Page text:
Will another by-election simply be a waste of money, as the prime minister has said?
THE impending Penanti by-election has raised the question about whether elected representatives and their political parties ought to be penalised for “frivolous” resignations.
But just who determines what is frivolous? And how should the public interpret statements such as those by Prime Minister Datuk Seri Najib Razak that the Barisan Nasional (BN) might sit out of the polls because contesting would be a waste of public funds?
Indeed, there is election fatigue among the political parties, and perhaps even among voters. But one should distinguish between the BN’s right to contest or not, and their insinuation that the Penanti by-election is a “political ploy”.
Several BN quarters have criticised Parti Keadilan Rakyat (PKR) for seeking publicity through a by-election, for burdening the rakyat, and over the invalidity of the reasons cited by the resigned representative, Mohammad Fairus Khairuddin.
Following Najib’s statement, Election Commission (EC) deputy chairperson Datuk Wan Ahmad Wan Omar said the time was ripe to amend existing laws to prevent abuse by political parties that force their representatives to resign for personal or party reasons. He said the rakyat should not be made to bear the cost of having a by-election.
Wan Ahmad Elaborating further, Wan Ahmad suggested a need for laws that would determine how a seat vacancy is caused. He says “logical” causes of vacancies would include death of the elected representative, illness that renders the representative unable to serve, criminal conviction by the courts, or the reasons for disqualifications as listed in Article 48(1) of the Federal Constitution.
“But if a resignation is on purpose due to internal party problems, poor planning by the party, or even personal problems, such problems should not burden the people,” Wan Ahmad told the The Nut Graph.
Kedah Gerakan Youth chief Tan Keng Liang, in a press statement on 21 April 2009, came up with two proposals to penalise assemblypersons “resigning without good reasons”.
He said current laws have no provisions that punish the party of the resigned representative to make them more responsible in selecting future candidates.
As such, Tan has proposed that the party of the resigned representative should be disqualified from contesting in that particular seat for five years from the date of the resignation.
This would be an extension of Article 48(6) of the Federal Constitution which bars an elected representative who resigns from his or her seat from contesting for the next five years.
Tan Keng Liang However, Tan adds that other parties from the same coalition as the penalised party should not be barred from contesting.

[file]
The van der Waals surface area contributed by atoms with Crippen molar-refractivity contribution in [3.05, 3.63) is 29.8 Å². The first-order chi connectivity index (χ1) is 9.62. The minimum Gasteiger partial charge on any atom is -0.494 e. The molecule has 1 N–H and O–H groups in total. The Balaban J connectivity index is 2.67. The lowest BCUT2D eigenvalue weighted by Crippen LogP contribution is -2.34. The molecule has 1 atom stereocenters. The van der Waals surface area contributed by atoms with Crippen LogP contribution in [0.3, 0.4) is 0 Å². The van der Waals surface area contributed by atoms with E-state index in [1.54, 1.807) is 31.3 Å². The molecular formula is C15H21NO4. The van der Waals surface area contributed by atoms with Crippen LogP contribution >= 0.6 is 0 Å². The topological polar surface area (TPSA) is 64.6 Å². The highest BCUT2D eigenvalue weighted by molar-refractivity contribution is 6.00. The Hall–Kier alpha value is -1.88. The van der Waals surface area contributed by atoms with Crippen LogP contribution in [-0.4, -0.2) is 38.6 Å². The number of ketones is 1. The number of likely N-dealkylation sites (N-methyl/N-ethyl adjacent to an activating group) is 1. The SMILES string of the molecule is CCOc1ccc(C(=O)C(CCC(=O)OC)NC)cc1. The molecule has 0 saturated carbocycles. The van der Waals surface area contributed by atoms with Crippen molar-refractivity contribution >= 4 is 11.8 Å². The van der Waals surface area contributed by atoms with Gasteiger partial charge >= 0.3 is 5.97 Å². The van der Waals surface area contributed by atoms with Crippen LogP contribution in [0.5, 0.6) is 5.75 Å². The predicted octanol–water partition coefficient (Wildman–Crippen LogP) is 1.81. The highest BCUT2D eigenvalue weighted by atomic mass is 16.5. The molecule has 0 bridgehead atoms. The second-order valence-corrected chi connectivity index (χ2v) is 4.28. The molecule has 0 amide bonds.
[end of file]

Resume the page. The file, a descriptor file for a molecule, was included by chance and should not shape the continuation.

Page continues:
Secondly, Tan proposes a monetary penalty of RM50,000 for each assemblyperson and RM100,000 for each Member of Parliament who vacates his or her seat for reasons other than death, illness or other circumstances that render the assemblyperson unfit to serve.
But he doesn’t believe the punishment should be as severe for party-hoppers based on the principle of freedom of association. “If the resignation is to seek a fresh mandate from the people for the representative to join another party or coalition, the monetary penalty should be halved,” he said.
Additionally, he also says that the current five-year ban from contesting in an election should be lifted so that party-hoppers can get a fresh mandate from voters for joining another party.
Right to resign
Lawyer Edmund Bon believes such proposals will be impossible to enforce. The constitution does not stipulate that reasons for resigning must be given.
“How would it be possible to determine whether the reasons for resigning are genuine or not?
Edmund Bon“If a representative has a personal problem, say allegations of corruption in Penanti’s case, and knows his [or her] service will be hampered, is he [or she] not resigning for the right reasons?”
Bon, who is the Bar Council’s new chairperson for its constitutional law committee, adds that the current penalty of banning a resigned representative from re-contesting for five years is sufficient, and even regressive.
“That clause is one of the reasons why representatives party-hop when the moral thing to do is to run again on a different ticket to let voters decide.”
Bon adds that if Fairus’s resignation was really due to PKR’s internal problems, voters should be allowed to “punish” PKR though a by-election.
“In this way, PKR is forced to get its act together. Let voters decide, and not a body like the Election Commission or the government by having more laws,” says Bon.
The BN’s right
Universiti Malaya associate professor in administrative studies and politics, Dr Terence Edmund Gomez, cautions against getting caught up with the political finger-pointing between BN and PKR over the Penanti by-election.
Shahrir Samad “Elected representatives don’t simply step down for no reason. There has been no instance in history except for (Datuk) Shahrir (Abdul) Samad, who stepped down on principle. After that, the BN enacted the five-year ban against contesting.
“In the Penanti case, I think the elected representative correctly stood down to deal with the allegations of corruption. Under such circumstances, it’s only proper to have a by-election.”
As such, the democratic principle of a representative’s right to quit, and the voters’ right to choose, should be set apart from rhetoric about frivolous resignations.
Taking the EC to task, Gomez adds, “If Najib says BN doesn’t want to contest, then that is the BN’s right. It won’t make a difference to the fact that Penang is still run by the opposition. So there is no reason for such comments by the EC that we must now look at more laws to determine the reason for resignations.”